India to find long-term solution to flood woes
Indian Prime Minister Manmohan Singh said on Tuesday he has set up a panel to find a permanent solution to floods that annually ravage the country’s east and north-east, as officials reported another 24 people killed.
“The time has come to take a holistic view to find a permanent, medium- and long-term solution to the flood problem in India,” Singh told reporters in northeastern Assam state’s main city of Guwahati after an hour-long aerial survey of floods that have displaced about 11-million Indians.
He said he has set up a “high-power task force” that is to submit a report on “strategies to control floods on a permanent basis” within six months.
Singh’s one-day trip came as the death toll due to flooding caused by monsoon rains since mid-June in India touched 217, after another three deaths were reported overnight in Assam and another 21 in neighbouring Bihar state.
“I have realised the gravity of the situation after making an aerial survey and the situation is really devastating,” Singh said.
The prime minister said New Delhi will discuss with neighbours China and Bhutan claims that floods in India are aggravated by the two neighbours releasing excess waters from their dams upstream.
Singh was responding to a query on a letter sent to him by Assam Chief Minister Tarun Gogoi stating China and Bhutan have released excess waters from their dams, aggravating the flooding of Assam’s main Brahmaputra river.
“Incidents like flooding have always been [inter-country affairs] and if required we will have to discuss the problem with the two countries,” Singh told reporters.
According to the Assam chief minister, the melting of snow in the upper reaches of China’s Tibet region has also contributed to the already critical situation in the state.
The Assam government has described the current flooding in the region as “the worst” in 25 years and demanded 21,56-billion rupees ($479-million) as immediate financial assistance from New Delhi.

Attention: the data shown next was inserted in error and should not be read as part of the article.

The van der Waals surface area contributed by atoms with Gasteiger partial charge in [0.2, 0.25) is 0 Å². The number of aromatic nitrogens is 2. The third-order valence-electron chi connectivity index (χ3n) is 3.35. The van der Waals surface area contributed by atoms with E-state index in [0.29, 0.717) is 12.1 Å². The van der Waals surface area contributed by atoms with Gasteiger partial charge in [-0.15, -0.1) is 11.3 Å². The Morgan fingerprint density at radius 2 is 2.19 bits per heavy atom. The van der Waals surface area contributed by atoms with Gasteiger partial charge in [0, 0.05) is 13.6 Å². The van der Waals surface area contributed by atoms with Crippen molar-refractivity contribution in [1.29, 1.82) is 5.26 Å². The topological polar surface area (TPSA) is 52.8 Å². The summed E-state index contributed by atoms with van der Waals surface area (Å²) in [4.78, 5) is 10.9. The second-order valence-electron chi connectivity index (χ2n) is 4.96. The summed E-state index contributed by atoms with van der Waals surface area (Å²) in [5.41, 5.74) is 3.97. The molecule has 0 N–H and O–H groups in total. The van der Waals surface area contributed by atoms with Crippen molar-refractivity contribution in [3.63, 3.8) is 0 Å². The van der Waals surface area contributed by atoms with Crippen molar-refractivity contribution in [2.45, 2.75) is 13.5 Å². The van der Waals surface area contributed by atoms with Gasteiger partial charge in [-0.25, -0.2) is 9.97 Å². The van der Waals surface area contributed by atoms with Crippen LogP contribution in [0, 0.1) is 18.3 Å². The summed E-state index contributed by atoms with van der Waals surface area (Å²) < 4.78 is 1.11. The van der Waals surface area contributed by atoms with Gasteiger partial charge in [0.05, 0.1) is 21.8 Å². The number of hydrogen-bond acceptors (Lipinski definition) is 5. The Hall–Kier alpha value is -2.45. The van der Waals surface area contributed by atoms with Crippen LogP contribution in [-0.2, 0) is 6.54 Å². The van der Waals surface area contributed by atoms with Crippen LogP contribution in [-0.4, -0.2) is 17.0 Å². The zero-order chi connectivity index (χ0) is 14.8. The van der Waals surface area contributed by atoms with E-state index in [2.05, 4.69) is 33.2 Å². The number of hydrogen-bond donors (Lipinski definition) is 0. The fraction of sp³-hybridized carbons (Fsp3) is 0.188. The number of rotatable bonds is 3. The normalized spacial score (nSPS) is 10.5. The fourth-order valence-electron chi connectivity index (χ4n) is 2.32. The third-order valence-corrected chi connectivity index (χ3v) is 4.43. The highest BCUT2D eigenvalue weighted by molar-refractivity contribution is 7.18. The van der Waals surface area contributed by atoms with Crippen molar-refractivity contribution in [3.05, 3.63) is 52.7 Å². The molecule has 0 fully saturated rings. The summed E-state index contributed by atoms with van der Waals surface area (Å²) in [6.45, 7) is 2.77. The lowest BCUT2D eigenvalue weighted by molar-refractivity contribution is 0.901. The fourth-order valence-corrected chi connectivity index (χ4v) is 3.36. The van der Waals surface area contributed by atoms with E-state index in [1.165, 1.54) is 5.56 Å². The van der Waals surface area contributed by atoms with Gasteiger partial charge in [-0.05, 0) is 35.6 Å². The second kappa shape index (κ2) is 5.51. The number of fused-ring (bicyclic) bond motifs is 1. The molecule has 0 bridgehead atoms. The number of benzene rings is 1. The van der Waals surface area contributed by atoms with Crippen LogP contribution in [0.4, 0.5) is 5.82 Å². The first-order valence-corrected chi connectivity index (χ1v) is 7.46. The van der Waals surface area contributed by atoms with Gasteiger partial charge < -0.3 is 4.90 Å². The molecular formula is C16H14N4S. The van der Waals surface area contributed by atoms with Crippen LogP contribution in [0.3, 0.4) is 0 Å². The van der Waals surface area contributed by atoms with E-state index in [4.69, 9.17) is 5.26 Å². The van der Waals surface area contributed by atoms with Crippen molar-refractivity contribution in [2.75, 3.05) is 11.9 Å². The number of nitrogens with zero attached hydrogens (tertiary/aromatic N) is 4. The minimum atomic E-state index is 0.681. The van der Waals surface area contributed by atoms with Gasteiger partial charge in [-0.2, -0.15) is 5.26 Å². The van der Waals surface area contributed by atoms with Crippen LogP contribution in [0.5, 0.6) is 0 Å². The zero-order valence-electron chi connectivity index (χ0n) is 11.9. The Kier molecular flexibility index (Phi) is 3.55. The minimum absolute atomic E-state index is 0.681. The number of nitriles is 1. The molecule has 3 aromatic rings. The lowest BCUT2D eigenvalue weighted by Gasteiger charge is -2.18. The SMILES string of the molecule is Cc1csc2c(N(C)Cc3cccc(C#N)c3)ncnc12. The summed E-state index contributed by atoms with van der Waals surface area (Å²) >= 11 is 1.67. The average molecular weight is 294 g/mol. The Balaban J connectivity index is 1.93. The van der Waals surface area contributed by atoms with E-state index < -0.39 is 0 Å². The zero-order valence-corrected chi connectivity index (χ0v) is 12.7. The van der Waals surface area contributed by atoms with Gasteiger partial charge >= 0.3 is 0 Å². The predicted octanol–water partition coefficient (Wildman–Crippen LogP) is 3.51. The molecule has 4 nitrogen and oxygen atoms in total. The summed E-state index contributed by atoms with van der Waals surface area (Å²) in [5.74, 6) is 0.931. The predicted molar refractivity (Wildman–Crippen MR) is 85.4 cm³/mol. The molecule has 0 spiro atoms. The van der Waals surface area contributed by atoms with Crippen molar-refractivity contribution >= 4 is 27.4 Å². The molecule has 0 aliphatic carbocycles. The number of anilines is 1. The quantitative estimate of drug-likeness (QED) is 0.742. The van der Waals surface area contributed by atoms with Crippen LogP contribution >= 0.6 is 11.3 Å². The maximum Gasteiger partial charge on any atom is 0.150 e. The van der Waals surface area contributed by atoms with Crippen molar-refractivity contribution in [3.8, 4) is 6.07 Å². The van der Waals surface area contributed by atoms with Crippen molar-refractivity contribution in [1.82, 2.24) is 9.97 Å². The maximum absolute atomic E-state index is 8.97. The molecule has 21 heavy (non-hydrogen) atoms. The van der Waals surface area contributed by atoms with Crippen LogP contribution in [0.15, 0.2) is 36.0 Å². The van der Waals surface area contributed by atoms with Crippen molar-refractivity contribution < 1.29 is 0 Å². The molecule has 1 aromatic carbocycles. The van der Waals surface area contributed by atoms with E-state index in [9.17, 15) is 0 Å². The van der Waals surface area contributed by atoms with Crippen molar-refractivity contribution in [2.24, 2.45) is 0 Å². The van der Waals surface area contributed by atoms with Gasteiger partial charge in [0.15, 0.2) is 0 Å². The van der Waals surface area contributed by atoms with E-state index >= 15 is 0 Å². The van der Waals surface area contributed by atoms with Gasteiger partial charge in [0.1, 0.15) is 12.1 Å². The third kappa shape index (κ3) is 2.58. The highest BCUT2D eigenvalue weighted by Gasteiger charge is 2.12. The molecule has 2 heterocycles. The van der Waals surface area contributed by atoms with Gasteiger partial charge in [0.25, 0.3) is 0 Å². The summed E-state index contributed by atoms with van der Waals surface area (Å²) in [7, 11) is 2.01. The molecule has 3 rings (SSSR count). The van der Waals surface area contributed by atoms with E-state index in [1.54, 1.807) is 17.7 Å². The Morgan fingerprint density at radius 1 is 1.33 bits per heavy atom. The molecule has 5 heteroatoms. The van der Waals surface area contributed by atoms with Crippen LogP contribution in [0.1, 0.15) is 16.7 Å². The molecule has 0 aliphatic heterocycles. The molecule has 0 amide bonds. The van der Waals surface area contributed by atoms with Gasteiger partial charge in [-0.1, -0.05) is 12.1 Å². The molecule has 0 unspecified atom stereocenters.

The administration says the floods have wrought heavy damage throughout the state with a total of 8 500 villages washed away, about 600 endangered animals drowned in three of the state’s wildlife sanctuaries and 2 466km of national highways damaged.
A government official said that once a complete evaluation of the damage caused by floods is complete, the state government can demand financial assistance to the tune of 30-billion rupees.
Singh said he will send a team of officials soon to assess the damage and sanction grants based on the team’s assessments.
Meanwhile, the situation in Bihar was worsening, with waters from the Gandak, Baghmati and Kosi rivers surging sharply and flooding fresh areas, a government statement said.
India’s army has air-dropped about 226 tons of food materials with the help of helicopters in Bihar, the statement said.
The situation in Bihar’s Khagaria district remained grim with flood victims looting relief materials and complaining relief efforts are inadequate, police said.
Trains have been thrown off schedule by the flooding in many areas and some services diverted to rescue stranded people and passengers, officials said.—Sapa-AFP.